The agreed $2.8 billion (€2.55bn; £1.75bn) merger of ice cream giants Swiss-owned Nestlé Holdings and Dreyer’s Grand is set for permanent stowage in the deepfreeze by America’s Federal Trade Commission, according to a statement issued by the regulatory body Tuesday night.
The merger, announced last June, would have created the largest icecream corporation in North America, controlling some sixty percent of all icecream sales in the region. The espoused twosome, conscious of antitrust issues, offered to dispose of some of their brands, numbered among which are Haägen Dazs, Godiva, Starbucks Nestle, Dreyer’s and Edy’s.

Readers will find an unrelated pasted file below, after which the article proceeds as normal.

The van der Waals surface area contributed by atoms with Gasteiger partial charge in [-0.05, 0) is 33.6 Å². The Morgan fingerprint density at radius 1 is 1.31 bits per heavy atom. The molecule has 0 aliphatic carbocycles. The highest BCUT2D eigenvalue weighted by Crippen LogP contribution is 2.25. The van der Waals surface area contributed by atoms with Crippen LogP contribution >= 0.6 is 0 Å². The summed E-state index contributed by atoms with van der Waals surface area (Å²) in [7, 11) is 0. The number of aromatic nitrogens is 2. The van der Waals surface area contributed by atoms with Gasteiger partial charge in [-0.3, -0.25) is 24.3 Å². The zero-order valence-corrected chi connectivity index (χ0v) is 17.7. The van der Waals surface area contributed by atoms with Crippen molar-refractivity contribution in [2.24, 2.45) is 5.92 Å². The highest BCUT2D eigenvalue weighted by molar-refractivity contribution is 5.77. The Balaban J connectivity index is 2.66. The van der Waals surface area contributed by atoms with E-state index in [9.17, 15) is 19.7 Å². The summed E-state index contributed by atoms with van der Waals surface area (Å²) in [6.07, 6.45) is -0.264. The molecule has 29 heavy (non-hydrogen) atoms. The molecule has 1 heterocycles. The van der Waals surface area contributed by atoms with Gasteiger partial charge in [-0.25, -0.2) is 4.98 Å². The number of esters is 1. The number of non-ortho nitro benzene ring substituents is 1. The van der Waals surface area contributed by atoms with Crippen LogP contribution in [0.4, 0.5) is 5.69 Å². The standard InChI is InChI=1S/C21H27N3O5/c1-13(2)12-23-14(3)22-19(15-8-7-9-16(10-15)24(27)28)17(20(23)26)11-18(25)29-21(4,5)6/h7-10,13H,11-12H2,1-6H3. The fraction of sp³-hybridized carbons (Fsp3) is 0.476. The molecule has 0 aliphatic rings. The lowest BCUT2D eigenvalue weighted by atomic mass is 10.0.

The FTC was not impressed by the proposed sell-off. “This merger as structured would likely raise prices and reduce choice for consumers,” opined Joe Simons, director of the FTC’s bureau of competition. “The market for super premium ice cream is highly concentrated and this deal will reduce the number of significant competitors from three to two.” The third party referred to is Unilever’s Ben & Jerry’s brand
The two companies’ combined sales in 2001 reached $2.2 billion. Neither was willing to comment on the FTC’s move.
Data sourced from: AdAge.com; additional content by WARC staff